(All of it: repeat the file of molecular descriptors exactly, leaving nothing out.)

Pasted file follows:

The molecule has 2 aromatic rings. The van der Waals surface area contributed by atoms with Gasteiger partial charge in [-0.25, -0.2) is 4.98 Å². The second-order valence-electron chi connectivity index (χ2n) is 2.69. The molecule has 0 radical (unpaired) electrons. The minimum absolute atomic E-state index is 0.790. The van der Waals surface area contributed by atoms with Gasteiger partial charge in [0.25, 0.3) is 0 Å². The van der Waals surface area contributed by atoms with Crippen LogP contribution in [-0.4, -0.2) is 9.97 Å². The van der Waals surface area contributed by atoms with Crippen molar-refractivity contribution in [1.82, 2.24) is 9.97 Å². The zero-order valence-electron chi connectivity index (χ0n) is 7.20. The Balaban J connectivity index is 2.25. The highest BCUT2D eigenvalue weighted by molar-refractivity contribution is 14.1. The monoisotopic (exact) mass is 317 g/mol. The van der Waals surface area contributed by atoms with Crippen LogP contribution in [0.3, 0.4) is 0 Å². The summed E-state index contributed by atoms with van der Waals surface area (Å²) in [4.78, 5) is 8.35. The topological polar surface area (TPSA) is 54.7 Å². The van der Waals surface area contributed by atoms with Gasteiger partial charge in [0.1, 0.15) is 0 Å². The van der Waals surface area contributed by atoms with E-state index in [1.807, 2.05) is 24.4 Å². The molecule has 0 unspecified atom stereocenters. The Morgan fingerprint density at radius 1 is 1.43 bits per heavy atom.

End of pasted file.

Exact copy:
The molecule has 2 aromatic rings. The van der Waals surface area contributed by atoms with Gasteiger partial charge in [-0.25, -0.2) is 4.98 Å². The second-order valence-electron chi connectivity index (χ2n) is 2.69. The molecule has 0 radical (unpaired) electrons. The minimum absolute atomic E-state index is 0.790. The van der Waals surface area contributed by atoms with Gasteiger partial charge in [0.25, 0.3) is 0 Å². The van der Waals surface area contributed by atoms with Crippen LogP contribution in [-0.4, -0.2) is 9.97 Å². The van der Waals surface area contributed by atoms with Crippen molar-refractivity contribution in [1.82, 2.24) is 9.97 Å². The zero-order valence-electron chi connectivity index (χ0n) is 7.20. The Balaban J connectivity index is 2.25. The highest BCUT2D eigenvalue weighted by molar-refractivity contribution is 14.1. The monoisotopic (exact) mass is 317 g/mol. The van der Waals surface area contributed by atoms with Crippen LogP contribution in [0.3, 0.4) is 0 Å². The summed E-state index contributed by atoms with van der Waals surface area (Å²) in [4.78, 5) is 8.35. The topological polar surface area (TPSA) is 54.7 Å². The van der Waals surface area contributed by atoms with Gasteiger partial charge in [0.1, 0.15) is 0 Å². The van der Waals surface area contributed by atoms with E-state index in [1.807, 2.05) is 24.4 Å². The molecule has 0 unspecified atom stereocenters. The Morgan fingerprint density at radius 1 is 1.43 bits per heavy atom.